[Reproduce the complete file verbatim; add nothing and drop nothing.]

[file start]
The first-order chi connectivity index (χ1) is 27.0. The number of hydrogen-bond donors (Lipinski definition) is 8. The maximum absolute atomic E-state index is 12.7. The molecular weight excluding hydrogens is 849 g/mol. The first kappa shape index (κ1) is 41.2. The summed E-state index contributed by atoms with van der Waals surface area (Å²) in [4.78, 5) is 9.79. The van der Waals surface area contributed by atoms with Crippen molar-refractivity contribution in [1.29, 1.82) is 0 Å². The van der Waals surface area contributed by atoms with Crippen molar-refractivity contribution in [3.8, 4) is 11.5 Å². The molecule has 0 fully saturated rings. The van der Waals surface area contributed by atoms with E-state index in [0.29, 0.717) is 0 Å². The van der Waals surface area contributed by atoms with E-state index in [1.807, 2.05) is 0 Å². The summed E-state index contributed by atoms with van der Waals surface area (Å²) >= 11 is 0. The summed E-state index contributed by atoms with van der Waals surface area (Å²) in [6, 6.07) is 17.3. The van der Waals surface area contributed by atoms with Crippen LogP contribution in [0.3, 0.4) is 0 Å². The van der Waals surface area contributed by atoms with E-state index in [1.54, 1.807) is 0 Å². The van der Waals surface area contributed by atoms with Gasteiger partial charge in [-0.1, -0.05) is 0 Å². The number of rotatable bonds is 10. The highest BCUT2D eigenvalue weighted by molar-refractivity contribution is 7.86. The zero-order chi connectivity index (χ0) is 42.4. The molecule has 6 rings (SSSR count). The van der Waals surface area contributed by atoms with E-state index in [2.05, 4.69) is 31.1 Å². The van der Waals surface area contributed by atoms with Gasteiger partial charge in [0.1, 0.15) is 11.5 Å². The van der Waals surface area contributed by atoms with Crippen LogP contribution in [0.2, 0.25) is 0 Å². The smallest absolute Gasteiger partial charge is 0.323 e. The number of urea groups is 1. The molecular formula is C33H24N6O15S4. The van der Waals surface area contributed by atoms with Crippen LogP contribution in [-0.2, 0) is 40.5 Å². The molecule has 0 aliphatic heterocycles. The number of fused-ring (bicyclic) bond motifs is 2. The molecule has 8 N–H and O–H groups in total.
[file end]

The first-order chi connectivity index (χ1) is 27.0. The number of hydrogen-bond donors (Lipinski definition) is 8. The maximum absolute atomic E-state index is 12.7. The molecular weight excluding hydrogens is 849 g/mol. The first kappa shape index (κ1) is 41.2. The summed E-state index contributed by atoms with van der Waals surface area (Å²) in [4.78, 5) is 9.79. The van der Waals surface area contributed by atoms with Crippen molar-refractivity contribution in [1.29, 1.82) is 0 Å². The van der Waals surface area contributed by atoms with Crippen molar-refractivity contribution in [3.8, 4) is 11.5 Å². The molecule has 0 fully saturated rings. The van der Waals surface area contributed by atoms with E-state index in [0.29, 0.717) is 0 Å². The van der Waals surface area contributed by atoms with E-state index in [1.807, 2.05) is 0 Å². The summed E-state index contributed by atoms with van der Waals surface area (Å²) >= 11 is 0. The summed E-state index contributed by atoms with van der Waals surface area (Å²) in [6, 6.07) is 17.3. The van der Waals surface area contributed by atoms with Crippen LogP contribution in [0.3, 0.4) is 0 Å². The van der Waals surface area contributed by atoms with E-state index in [1.54, 1.807) is 0 Å². The van der Waals surface area contributed by atoms with Gasteiger partial charge in [-0.1, -0.05) is 0 Å². The number of rotatable bonds is 10. The highest BCUT2D eigenvalue weighted by molar-refractivity contribution is 7.86. The zero-order chi connectivity index (χ0) is 42.4. The molecule has 6 rings (SSSR count). The van der Waals surface area contributed by atoms with E-state index in [2.05, 4.69) is 31.1 Å². The van der Waals surface area contributed by atoms with Gasteiger partial charge in [0.1, 0.15) is 11.5 Å². The van der Waals surface area contributed by atoms with Crippen LogP contribution in [0.2, 0.25) is 0 Å². The smallest absolute Gasteiger partial charge is 0.323 e. The number of urea groups is 1. The molecular formula is C33H24N6O15S4. The van der Waals surface area contributed by atoms with Crippen LogP contribution in [-0.2, 0) is 40.5 Å². The molecule has 0 aliphatic heterocycles. The number of fused-ring (bicyclic) bond motifs is 2. The molecule has 8 N–H and O–H groups in total.